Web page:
THE MEMORY OF A SOCCER PLAYER AND BROTHER OF A DESAPARECIDO
On June 1st, 1978, the World Cup tournament kicked off on River Plate Stadium, just a few blocks away from ESMA, where men, women and children were being tortured.
Claudio Morresi was a soccer player for the minor league. He had managed to buy tickets to the World Cup’s opening match using the money he had earned working in food distribution. He sat and listened through dictator Jorge Rafael Videla’s message of peace while his brother Norberto had been disappeared for two years.
In the months prior to the World Cup that was held in Argentina, the many reports about repression in the country that were being filed abroad gained force. In Europe, a newly-formed Committee to Boycott the Argentina World Cup (COBA) gathered several thousand people in Paris and carried out an international campaign to collect signatures demanding the end of the tournament. The Argentine dictatorship went on with the organization anyway and denounced the international boycott as an anti-Argentina smear campaign that promoted “foreign” and “anti-homeland” interests. The dictatorship used the World Cup as a propaganda tool to gain support at home. The people joined massively and celebrated the win as a national victory.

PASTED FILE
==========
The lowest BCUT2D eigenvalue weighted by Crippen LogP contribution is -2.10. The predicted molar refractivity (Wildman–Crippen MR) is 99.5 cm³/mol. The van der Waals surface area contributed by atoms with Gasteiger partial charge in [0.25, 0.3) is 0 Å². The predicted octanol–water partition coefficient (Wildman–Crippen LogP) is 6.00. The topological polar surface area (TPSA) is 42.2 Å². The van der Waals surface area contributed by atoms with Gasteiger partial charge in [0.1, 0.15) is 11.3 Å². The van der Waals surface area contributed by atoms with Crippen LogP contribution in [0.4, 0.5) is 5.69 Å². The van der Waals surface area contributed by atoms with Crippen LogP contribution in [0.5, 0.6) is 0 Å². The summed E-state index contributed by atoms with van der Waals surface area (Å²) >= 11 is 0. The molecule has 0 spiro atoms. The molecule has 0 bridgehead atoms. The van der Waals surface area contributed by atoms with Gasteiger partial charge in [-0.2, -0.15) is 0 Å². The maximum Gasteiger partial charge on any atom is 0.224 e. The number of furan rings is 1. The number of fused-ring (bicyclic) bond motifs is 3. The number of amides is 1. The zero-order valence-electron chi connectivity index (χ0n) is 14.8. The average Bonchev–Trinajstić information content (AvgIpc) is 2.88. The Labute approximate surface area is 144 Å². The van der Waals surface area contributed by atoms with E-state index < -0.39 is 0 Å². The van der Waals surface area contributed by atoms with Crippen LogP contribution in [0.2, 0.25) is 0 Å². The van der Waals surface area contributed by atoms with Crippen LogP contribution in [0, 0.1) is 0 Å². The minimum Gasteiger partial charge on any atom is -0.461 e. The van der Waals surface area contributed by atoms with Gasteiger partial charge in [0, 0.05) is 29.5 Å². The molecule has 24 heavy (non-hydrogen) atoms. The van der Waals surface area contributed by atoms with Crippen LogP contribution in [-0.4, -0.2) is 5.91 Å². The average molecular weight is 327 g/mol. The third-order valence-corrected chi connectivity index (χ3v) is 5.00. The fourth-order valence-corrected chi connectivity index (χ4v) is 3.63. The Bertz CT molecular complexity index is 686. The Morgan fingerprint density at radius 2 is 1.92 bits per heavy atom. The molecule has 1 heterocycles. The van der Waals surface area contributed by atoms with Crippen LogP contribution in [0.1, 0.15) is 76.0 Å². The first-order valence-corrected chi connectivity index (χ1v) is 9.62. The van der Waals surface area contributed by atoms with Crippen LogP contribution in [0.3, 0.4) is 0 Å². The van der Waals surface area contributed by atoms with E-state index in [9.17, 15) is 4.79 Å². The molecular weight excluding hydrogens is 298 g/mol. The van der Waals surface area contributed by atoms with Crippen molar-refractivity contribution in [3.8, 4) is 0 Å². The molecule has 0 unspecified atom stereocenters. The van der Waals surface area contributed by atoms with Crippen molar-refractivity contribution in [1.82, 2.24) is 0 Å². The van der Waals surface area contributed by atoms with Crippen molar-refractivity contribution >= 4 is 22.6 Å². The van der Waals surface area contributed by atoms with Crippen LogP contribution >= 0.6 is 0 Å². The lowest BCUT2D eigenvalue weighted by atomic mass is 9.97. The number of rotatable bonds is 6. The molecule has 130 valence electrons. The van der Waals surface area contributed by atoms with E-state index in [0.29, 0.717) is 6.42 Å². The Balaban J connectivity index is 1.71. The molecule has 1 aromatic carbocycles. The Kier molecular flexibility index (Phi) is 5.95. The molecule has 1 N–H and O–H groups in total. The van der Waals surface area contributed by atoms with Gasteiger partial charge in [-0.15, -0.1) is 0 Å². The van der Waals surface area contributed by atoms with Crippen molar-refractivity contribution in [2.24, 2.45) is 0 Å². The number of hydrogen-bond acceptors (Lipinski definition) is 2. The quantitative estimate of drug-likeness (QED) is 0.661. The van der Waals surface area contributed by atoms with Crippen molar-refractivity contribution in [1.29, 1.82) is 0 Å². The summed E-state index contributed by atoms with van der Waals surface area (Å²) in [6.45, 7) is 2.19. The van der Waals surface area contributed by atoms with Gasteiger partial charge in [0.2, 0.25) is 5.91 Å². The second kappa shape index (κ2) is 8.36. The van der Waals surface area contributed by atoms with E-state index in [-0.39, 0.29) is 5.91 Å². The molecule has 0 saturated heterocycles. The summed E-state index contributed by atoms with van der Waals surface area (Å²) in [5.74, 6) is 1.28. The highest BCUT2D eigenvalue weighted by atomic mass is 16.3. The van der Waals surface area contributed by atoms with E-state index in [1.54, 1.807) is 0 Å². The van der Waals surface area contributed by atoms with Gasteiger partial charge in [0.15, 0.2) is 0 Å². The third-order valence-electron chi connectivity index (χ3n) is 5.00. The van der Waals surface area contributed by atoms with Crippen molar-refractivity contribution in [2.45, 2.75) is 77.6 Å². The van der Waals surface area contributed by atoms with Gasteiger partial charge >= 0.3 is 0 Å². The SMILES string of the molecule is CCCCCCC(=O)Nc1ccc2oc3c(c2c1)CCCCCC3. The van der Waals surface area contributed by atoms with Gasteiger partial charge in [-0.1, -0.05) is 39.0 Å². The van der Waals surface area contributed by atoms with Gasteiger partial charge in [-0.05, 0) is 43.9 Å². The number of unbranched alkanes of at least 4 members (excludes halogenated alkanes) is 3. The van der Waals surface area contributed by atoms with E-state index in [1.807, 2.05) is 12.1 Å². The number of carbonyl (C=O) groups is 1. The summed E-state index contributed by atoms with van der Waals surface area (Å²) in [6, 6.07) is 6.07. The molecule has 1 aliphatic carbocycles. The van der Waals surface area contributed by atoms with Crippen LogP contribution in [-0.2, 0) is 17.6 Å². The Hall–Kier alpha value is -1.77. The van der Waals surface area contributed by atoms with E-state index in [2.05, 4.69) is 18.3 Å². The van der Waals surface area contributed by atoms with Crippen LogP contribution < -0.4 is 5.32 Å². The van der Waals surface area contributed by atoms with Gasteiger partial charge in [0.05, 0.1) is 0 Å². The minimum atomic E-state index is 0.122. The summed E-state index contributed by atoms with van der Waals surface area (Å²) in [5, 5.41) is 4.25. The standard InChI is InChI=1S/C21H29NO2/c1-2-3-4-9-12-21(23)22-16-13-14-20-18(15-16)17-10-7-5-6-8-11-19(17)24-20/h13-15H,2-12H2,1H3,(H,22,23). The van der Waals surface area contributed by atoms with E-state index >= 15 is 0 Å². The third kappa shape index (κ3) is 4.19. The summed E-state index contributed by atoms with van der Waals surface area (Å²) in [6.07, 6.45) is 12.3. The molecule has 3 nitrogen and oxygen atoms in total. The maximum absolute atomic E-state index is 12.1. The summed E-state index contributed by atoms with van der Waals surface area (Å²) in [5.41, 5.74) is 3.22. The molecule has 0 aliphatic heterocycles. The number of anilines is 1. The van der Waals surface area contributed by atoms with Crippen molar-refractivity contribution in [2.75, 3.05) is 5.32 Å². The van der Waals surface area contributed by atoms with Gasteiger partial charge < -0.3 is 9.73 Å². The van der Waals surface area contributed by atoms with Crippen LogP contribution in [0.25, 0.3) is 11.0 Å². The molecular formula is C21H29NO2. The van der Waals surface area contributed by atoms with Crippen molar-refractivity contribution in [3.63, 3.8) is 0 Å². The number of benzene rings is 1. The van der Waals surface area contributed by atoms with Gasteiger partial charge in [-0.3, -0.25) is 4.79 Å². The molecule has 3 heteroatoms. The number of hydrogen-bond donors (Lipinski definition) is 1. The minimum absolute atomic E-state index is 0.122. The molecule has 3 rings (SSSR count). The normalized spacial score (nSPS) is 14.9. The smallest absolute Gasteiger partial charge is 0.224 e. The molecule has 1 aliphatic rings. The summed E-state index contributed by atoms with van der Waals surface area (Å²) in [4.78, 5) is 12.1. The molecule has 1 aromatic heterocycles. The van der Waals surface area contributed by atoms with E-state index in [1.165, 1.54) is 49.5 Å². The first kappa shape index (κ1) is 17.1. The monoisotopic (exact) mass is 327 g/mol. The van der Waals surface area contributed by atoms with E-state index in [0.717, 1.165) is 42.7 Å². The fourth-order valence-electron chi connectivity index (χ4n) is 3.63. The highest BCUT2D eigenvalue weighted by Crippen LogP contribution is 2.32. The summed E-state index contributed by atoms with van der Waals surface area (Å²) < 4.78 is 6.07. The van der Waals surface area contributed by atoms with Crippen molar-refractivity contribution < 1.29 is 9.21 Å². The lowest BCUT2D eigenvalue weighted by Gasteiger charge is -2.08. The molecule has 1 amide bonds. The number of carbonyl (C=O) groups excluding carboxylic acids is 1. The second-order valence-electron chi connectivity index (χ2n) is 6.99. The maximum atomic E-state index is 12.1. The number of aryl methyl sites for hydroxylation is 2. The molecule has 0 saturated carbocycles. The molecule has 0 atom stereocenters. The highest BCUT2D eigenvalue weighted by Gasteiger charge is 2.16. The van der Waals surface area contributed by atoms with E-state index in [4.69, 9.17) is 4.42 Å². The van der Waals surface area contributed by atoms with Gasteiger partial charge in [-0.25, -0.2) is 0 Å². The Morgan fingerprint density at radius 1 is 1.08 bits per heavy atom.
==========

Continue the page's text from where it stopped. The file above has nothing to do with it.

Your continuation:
The Five O’clock Tour began under the rain and the cold weather that anticipated the winter. Claudio Morresi was convinced no one would come to the venue.
Throughout the day, several friends had read that he would be present. They wrote to him saying they would attend. When the time came, around forty people were waiting to begin the tour. And so, the May Tour became one of the tours with the smallest audience, but, maybe, it precisely because of that it was one the more intimate ones.